Thursday, 12 December 2013

JSTOR for your medieval research

JSTOR (journal storage) is a digital library of academic journals, books, and primary sources. Not all science journals or science subjects, but quite a lot. You might ask yourself what this has to do with medieval furniture or re-enactment. But there is a link. Archaeological finds and medieval (art) history studies end up in scientific books and journals. These are not so easy to access for the common re-enactor outside the academic world. You have to go to an university library to find them. A lot of these scientific journals are electronically available on JSTOR. Normally an university pays for its employees to have access to the service, but JSTOR now also has a service available for you. You can read up to three items on-line for free (your 'bookshelf' is cleaned after 13 days, after which you can select another three). This opens up a lot of interesting material which can be used by us, re-enactors and replicators, and anyone interested in medieval history.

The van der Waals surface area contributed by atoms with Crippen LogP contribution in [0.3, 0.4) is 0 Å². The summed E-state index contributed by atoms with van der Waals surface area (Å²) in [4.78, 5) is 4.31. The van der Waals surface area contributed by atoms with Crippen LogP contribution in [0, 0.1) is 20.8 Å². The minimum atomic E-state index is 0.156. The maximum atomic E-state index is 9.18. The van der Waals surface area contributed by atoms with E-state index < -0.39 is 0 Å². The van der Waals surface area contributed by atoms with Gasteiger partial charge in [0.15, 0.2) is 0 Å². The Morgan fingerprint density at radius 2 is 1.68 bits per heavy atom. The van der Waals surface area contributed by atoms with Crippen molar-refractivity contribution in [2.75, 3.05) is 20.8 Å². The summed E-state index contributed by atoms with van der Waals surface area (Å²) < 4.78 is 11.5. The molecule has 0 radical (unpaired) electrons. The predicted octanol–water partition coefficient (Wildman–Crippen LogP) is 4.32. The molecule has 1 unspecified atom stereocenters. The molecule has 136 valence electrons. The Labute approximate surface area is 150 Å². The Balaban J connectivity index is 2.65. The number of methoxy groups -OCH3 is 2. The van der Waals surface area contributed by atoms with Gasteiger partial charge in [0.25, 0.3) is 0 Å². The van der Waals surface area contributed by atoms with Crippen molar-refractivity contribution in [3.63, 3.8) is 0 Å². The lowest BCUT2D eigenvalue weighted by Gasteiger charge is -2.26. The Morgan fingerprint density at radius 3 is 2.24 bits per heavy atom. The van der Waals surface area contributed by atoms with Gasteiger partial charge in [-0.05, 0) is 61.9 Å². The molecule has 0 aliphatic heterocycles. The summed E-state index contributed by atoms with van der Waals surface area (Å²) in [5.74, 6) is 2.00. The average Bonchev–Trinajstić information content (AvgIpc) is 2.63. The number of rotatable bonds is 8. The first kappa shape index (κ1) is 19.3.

For instance, if you type 'medieval furniture' in the JSTOR search engine, you end up with more than 600 pages of results. Let's be clear, not all these articles primarily deal with medieval furniture, but many do. The top of the list is headed by the book of P. Eames (1977) "Furniture in England, France and the Netherlands from the twelfth to the fifteenth century" Journal of the Furniture History Society volume XIII. This fantastic 398 page book can be read on-line. You can of course buy this book second hand (I did) for over 100 Euro, but there are not many on the market. 

It is not restricted to furniture. You can read as well something on medieval purses and embroidery in "Maaslandische Stickerei um 1300" by Leonie von Wilckens in the Zeitschrift fur Kunstgeschichte (Vol 49, page 467-480).  The possibilities are unlimited ... Why not use it?

My first JSTOR shelve, tried out today.